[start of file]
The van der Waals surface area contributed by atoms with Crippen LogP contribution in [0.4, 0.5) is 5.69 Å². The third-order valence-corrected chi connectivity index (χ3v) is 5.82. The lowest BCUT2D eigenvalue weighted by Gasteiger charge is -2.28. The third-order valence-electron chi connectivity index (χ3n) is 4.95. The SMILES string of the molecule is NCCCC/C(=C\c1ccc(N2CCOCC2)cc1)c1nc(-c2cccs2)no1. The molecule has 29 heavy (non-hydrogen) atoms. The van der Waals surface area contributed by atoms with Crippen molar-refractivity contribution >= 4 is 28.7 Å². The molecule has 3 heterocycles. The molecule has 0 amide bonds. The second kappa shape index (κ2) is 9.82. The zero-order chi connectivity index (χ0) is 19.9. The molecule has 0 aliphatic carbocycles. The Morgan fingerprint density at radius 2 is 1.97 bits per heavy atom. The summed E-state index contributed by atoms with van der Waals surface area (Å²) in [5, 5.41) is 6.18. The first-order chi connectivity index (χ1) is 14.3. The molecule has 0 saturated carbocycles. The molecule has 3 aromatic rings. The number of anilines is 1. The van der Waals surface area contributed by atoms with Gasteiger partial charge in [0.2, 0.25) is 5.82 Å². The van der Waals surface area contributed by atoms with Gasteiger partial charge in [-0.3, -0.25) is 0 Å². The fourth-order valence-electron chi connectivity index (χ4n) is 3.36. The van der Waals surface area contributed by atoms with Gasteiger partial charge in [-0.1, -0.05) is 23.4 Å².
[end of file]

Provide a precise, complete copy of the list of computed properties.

The van der Waals surface area contributed by atoms with Crippen LogP contribution in [0.4, 0.5) is 5.69 Å². The third-order valence-corrected chi connectivity index (χ3v) is 5.82. The lowest BCUT2D eigenvalue weighted by Gasteiger charge is -2.28. The third-order valence-electron chi connectivity index (χ3n) is 4.95. The SMILES string of the molecule is NCCCC/C(=C\c1ccc(N2CCOCC2)cc1)c1nc(-c2cccs2)no1. The molecule has 29 heavy (non-hydrogen) atoms. The van der Waals surface area contributed by atoms with Crippen molar-refractivity contribution >= 4 is 28.7 Å². The molecule has 3 heterocycles. The molecule has 0 amide bonds. The second kappa shape index (κ2) is 9.82. The zero-order chi connectivity index (χ0) is 19.9. The molecule has 0 aliphatic carbocycles. The Morgan fingerprint density at radius 2 is 1.97 bits per heavy atom. The summed E-state index contributed by atoms with van der Waals surface area (Å²) in [5, 5.41) is 6.18. The first-order chi connectivity index (χ1) is 14.3. The molecule has 0 saturated carbocycles. The molecule has 3 aromatic rings. The number of anilines is 1. The van der Waals surface area contributed by atoms with Gasteiger partial charge in [0.2, 0.25) is 5.82 Å². The van der Waals surface area contributed by atoms with Gasteiger partial charge in [-0.3, -0.25) is 0 Å². The fourth-order valence-electron chi connectivity index (χ4n) is 3.36. The van der Waals surface area contributed by atoms with Gasteiger partial charge in [-0.1, -0.05) is 23.4 Å².